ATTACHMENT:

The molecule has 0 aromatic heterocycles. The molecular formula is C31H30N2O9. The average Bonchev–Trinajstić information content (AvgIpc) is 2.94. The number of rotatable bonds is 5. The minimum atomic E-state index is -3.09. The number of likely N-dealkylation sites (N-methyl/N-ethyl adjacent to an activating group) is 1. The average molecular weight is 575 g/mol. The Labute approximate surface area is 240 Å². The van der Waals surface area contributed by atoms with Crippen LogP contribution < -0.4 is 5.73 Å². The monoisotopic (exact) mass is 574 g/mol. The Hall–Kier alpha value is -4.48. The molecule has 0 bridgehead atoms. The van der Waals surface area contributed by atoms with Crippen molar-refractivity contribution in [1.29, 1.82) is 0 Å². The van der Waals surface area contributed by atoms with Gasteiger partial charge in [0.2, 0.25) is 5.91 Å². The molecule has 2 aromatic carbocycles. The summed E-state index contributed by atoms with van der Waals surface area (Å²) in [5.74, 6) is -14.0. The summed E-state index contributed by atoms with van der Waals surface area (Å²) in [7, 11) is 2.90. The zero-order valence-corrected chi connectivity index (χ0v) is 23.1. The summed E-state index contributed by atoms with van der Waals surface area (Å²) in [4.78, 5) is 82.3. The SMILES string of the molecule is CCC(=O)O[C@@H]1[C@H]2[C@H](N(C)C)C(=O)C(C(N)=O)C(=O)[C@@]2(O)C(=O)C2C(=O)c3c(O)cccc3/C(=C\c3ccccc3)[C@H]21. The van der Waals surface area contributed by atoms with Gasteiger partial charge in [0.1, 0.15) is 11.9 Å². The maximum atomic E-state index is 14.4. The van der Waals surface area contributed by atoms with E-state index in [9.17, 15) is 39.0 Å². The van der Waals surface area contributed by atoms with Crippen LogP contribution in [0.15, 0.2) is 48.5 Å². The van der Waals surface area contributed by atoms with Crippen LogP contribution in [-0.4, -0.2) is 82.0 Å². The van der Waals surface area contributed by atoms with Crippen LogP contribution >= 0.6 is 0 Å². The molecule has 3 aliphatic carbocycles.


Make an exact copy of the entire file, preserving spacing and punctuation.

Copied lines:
The molecule has 0 aromatic heterocycles. The molecular formula is C31H30N2O9. The average Bonchev–Trinajstić information content (AvgIpc) is 2.94. The number of rotatable bonds is 5. The minimum atomic E-state index is -3.09. The number of likely N-dealkylation sites (N-methyl/N-ethyl adjacent to an activating group) is 1. The average molecular weight is 575 g/mol. The Labute approximate surface area is 240 Å². The van der Waals surface area contributed by atoms with Crippen LogP contribution < -0.4 is 5.73 Å². The monoisotopic (exact) mass is 574 g/mol. The Hall–Kier alpha value is -4.48. The molecule has 0 bridgehead atoms. The van der Waals surface area contributed by atoms with Crippen molar-refractivity contribution in [1.29, 1.82) is 0 Å². The van der Waals surface area contributed by atoms with Gasteiger partial charge in [0.2, 0.25) is 5.91 Å². The molecule has 2 aromatic carbocycles. The summed E-state index contributed by atoms with van der Waals surface area (Å²) in [5.74, 6) is -14.0. The summed E-state index contributed by atoms with van der Waals surface area (Å²) in [7, 11) is 2.90. The zero-order valence-corrected chi connectivity index (χ0v) is 23.1. The summed E-state index contributed by atoms with van der Waals surface area (Å²) in [4.78, 5) is 82.3. The SMILES string of the molecule is CCC(=O)O[C@@H]1[C@H]2[C@H](N(C)C)C(=O)C(C(N)=O)C(=O)[C@@]2(O)C(=O)C2C(=O)c3c(O)cccc3/C(=C\c3ccccc3)[C@H]21. The van der Waals surface area contributed by atoms with Gasteiger partial charge in [0.1, 0.15) is 11.9 Å². The maximum atomic E-state index is 14.4. The van der Waals surface area contributed by atoms with E-state index in [9.17, 15) is 39.0 Å². The van der Waals surface area contributed by atoms with Crippen LogP contribution in [0.15, 0.2) is 48.5 Å². The van der Waals surface area contributed by atoms with Crippen LogP contribution in [-0.4, -0.2) is 82.0 Å². The van der Waals surface area contributed by atoms with Crippen LogP contribution >= 0.6 is 0 Å². The molecule has 3 aliphatic carbocycles.